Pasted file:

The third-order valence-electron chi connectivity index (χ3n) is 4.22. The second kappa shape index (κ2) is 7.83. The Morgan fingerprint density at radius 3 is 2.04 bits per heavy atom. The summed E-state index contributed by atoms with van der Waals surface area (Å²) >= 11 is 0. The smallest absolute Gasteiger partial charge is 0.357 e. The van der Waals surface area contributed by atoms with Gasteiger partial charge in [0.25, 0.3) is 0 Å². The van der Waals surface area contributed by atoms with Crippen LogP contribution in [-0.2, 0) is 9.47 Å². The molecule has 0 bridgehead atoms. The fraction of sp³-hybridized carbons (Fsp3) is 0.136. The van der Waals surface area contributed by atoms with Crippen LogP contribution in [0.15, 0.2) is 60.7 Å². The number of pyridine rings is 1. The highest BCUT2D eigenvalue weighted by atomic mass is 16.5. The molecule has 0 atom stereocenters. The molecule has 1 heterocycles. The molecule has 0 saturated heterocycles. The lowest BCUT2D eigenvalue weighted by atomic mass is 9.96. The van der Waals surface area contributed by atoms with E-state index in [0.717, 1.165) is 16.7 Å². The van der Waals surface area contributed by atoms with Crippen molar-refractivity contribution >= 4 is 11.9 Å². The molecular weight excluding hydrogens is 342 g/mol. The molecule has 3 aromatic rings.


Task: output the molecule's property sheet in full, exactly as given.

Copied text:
The third-order valence-electron chi connectivity index (χ3n) is 4.22. The second kappa shape index (κ2) is 7.83. The Morgan fingerprint density at radius 3 is 2.04 bits per heavy atom. The summed E-state index contributed by atoms with van der Waals surface area (Å²) >= 11 is 0. The smallest absolute Gasteiger partial charge is 0.357 e. The van der Waals surface area contributed by atoms with Gasteiger partial charge in [0.25, 0.3) is 0 Å². The van der Waals surface area contributed by atoms with Crippen LogP contribution in [-0.2, 0) is 9.47 Å². The molecule has 0 bridgehead atoms. The fraction of sp³-hybridized carbons (Fsp3) is 0.136. The van der Waals surface area contributed by atoms with Crippen LogP contribution in [0.15, 0.2) is 60.7 Å². The number of pyridine rings is 1. The highest BCUT2D eigenvalue weighted by atomic mass is 16.5. The molecule has 0 atom stereocenters. The molecule has 1 heterocycles. The molecule has 0 saturated heterocycles. The lowest BCUT2D eigenvalue weighted by atomic mass is 9.96. The van der Waals surface area contributed by atoms with E-state index in [0.717, 1.165) is 16.7 Å². The van der Waals surface area contributed by atoms with Crippen molar-refractivity contribution >= 4 is 11.9 Å². The molecular weight excluding hydrogens is 342 g/mol. The molecule has 3 aromatic rings.